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About Dextre

Dextre is a versatile robot that maintains the International Space Station (ISS). Part of Canada's contribution to the Station, it is the most sophisticated space robot ever built.

Dextre's tasks

Dextre tackles the tough or routine jobs that need to be done in the harsh environment of space. The Station's robotic handyman allows astronauts to spend more time doing scientific experiments instead of going on risky spacewalks.

Dextre can:

This computer-generated simulation shows Dextre's battery replacement operations on the ISS. (Credit: Canadian Space Agency)

Canada's contribution to the ISS consists of cutting-edge robots Canadarm2 and Dextre, and the Mobile Base System, a transport and storage platform.

All three elements are essential for many maintenance tasks and regular operations.

How Dextre works

Dextre's body was designed to move in many different ways.

Each of its arms has seven joints that can move up and down, go from side to side, and rotate. This large range of motion means Dextre can actually carry out more complex movements than a human arm.

The robot has a human-like sense of touch! Its hands work like Swiss Army knives. Each hand has:

The robot can carefully grip delicate equipment without causing damage. Although Dextre is strong enough to work with refrigerator-sized gear, it can also handle pieces as small as a toaster. In fact, Dextre's work can even be precise down to a few millimetres. During a mission to refuel a simulated satellite, the robotic handyman successfully manipulated small safety caps, cables and wires with minute precision—all while being controlled from Earth, hundreds of kilometres away.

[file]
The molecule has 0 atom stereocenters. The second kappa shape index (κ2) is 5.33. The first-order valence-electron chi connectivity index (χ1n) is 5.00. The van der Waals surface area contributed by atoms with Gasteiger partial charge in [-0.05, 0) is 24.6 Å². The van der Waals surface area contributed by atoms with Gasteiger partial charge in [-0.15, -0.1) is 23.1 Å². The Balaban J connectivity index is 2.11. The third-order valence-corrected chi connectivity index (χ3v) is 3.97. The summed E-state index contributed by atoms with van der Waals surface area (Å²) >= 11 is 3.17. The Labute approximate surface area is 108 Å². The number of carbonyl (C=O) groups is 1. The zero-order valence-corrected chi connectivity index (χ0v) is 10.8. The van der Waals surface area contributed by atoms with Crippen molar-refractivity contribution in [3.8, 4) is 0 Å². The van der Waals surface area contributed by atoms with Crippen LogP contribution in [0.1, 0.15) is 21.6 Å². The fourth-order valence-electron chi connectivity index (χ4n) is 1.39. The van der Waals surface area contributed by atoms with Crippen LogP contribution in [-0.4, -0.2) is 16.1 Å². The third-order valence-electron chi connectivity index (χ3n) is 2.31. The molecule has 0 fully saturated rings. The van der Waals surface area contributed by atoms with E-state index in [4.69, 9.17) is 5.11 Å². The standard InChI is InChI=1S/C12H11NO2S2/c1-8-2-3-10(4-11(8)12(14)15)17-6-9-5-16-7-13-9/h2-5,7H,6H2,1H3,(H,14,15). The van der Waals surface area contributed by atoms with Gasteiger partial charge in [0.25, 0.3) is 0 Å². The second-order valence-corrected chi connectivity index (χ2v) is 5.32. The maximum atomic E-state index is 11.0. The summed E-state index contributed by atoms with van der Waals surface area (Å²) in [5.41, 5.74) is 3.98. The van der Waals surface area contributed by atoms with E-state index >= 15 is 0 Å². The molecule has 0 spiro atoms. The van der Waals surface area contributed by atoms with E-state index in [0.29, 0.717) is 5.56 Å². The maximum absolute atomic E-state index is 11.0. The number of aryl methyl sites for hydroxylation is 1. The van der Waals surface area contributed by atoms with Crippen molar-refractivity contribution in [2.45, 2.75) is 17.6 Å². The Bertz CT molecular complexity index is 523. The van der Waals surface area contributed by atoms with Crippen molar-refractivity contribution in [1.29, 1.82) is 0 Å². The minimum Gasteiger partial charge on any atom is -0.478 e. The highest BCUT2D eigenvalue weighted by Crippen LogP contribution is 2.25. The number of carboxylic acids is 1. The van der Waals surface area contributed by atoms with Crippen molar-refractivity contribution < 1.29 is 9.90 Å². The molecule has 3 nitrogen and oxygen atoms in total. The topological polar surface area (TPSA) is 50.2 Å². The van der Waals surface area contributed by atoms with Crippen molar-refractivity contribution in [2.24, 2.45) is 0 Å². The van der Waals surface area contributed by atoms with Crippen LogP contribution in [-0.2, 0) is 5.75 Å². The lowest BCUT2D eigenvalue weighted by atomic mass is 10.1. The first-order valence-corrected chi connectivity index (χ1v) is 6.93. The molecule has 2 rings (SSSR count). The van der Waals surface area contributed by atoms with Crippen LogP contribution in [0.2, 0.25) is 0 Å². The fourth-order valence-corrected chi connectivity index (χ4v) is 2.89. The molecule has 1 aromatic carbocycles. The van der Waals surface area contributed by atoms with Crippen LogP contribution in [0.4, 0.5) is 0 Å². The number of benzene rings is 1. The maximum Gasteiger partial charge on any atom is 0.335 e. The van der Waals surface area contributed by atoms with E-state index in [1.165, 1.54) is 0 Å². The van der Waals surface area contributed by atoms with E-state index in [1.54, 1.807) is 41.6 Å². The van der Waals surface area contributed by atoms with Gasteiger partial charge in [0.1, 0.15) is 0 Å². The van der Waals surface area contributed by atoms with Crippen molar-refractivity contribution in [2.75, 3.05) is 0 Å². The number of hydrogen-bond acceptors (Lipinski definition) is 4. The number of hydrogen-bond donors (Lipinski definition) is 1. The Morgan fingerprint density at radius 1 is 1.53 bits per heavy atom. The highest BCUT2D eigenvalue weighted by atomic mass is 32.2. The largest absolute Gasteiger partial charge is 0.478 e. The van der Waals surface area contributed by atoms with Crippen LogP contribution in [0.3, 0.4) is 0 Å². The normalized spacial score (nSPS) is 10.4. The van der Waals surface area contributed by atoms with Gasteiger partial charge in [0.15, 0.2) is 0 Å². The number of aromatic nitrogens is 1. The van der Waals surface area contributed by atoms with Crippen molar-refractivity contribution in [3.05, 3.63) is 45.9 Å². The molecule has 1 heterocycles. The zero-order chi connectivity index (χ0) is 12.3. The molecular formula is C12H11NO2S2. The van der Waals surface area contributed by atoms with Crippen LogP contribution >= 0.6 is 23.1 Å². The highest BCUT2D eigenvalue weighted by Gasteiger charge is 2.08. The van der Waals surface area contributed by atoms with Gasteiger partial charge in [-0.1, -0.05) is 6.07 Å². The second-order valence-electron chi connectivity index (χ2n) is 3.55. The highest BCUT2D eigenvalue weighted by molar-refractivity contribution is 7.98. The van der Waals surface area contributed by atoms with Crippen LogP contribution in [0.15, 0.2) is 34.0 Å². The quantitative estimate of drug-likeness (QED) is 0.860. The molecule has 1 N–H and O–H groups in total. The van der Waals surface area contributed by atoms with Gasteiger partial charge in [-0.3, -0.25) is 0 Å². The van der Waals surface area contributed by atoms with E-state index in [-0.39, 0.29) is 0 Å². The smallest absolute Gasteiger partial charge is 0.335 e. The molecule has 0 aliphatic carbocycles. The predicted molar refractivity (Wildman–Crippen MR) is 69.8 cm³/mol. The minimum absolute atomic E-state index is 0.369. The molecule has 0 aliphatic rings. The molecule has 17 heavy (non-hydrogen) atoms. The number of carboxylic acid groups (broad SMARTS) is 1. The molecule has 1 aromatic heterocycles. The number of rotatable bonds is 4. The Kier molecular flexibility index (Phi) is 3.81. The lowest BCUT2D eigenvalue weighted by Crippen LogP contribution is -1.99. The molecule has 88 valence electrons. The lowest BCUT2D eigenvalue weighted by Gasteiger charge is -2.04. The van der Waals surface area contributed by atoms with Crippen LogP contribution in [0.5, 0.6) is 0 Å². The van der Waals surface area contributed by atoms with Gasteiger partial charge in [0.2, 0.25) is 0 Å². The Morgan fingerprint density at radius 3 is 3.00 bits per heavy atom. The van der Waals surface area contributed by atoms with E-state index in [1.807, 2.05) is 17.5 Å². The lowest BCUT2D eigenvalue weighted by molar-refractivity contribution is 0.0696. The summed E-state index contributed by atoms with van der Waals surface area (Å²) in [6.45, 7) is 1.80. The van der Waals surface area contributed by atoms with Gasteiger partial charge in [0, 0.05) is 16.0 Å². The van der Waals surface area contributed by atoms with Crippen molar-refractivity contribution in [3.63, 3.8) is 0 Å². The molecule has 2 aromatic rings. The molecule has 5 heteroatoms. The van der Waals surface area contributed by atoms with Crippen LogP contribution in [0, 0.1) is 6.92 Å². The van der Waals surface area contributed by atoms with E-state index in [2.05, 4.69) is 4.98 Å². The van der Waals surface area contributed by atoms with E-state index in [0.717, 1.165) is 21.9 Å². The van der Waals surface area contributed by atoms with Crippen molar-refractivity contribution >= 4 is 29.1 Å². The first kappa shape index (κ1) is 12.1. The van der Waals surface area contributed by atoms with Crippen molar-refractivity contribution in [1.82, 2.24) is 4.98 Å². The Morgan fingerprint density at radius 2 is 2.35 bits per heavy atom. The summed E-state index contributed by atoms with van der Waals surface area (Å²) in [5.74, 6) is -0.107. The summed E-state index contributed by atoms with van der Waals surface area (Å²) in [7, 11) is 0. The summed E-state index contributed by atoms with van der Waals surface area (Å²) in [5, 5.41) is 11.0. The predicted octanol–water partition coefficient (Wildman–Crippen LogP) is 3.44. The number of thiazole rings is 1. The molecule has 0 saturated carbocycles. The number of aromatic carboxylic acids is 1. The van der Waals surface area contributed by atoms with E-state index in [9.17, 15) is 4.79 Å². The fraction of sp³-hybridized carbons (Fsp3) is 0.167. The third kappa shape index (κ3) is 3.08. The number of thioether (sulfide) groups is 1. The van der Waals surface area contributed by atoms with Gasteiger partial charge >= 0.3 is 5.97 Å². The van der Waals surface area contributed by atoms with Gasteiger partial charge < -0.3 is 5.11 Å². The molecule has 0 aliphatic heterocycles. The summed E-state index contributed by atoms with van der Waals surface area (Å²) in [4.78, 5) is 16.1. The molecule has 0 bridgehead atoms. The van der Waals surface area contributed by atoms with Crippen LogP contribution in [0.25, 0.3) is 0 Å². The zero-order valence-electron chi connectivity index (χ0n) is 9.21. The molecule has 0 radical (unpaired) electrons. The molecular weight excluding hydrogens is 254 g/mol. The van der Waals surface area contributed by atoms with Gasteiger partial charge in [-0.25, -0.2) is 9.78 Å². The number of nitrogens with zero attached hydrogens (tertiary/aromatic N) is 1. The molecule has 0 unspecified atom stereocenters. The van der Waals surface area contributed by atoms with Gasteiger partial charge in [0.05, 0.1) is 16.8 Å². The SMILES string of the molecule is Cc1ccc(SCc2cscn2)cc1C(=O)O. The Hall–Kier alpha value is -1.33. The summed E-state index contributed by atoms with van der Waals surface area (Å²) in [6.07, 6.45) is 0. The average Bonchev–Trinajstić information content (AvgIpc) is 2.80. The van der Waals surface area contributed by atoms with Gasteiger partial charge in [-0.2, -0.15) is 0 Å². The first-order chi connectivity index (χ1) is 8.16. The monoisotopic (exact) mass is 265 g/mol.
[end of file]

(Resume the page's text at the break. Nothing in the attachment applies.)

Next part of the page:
Dextre, the ISS's robotic handyman
Servicing the ISS since - Text version

Servicing the ISS since

  • Performs maintenance work like changing batteries and replacing cameras
  • Reduces the number of risky spacewalks for astronauts
  • Works with portable tools that can refuel mock satellites, detect ammonia leaks, and soon, scan the ISS in high definition
  • Is operated by controllers on the ground at NASA or the Canadian Space Agency (CSA)

Fun facts

  • Works mostly when astronauts are sleeping.
  • Most sophisticated space robot ever built.
  • Handles gear as small as a toaster or as large as a refrigerator.
  • Only robot to have repaired itself in space.
  • About 400 km above Earth
  • 1,560 kg
  • 3.7 m tall

Quick facts on Dextre, the ISS's robotic handyman. (Credit: CSA)

How Dextre moves on the Station

This multi-talented robot can ride on the end of Canadarm2 to move from worksite to worksite, or be ferried on the Mobile Base System. Dextre can work almost anywhere on the ISS.

Smell that? Dextre's attachable "nose" sniffs out leaks of ammonia, a gas used in the Space Station's cooling system. Early detection of small leaks can help the ISS crew avoid unplanned spacewalks.

Special features

For eyes, Dextre has five cameras, including one inside each hand. In , the CSA will equip the robot with DOC, an enhanced vision system.

Dextre will use this portable tool to:

Dextre infographic: A closer look at the Canadian robotic handyman
Dextre infographic: A closer look at the Canadian robotic handyman - Text version

Dextre infographic: A closer look at the Canadian robotic handyman

  • Tool Changeout Mechanism
  • Power Data Grapple Fixture
  • Shoulder Joints
  • Elbow Joints
  • Wrist Joints
  • Camera, Light and Pan/Tilt Unit
  • Enhanced ORU (Orbital Replacement Unit) Temporary Platform
  • Latching End Effector
  • Tool Holster Assembly
  • Camera, Light and Pan/Tilt Unit
  • Body Roll Joint

A piece-by-piece look at Dextre, the most sophisticated space robot ever built. (Credit: CSA)

 Impacts on Earth

Canadian robots Canadarm2 and Dextre have led to the development of many technologies that benefit our lives here on the blue planet:

  • neuroArm, the world's first robot capable of performing brain surgery inside an MRI machine
  • IGAR, precision technology accelerating breast cancer diagnosis and treatment
  • Modus V, a robotic digital microscope set to transform the way surgery is performed in hospitals

Who controls Dextre?

The robot is operated by ground control teams at CSA headquarters and NASA.

Who built Dextre?

Dextre was built by MacDonald, Dettwiler and Associates, based in Brampton, Ontario. The space robot was launched on board Space Shuttle Endeavour and installed on the ISS in 2008.

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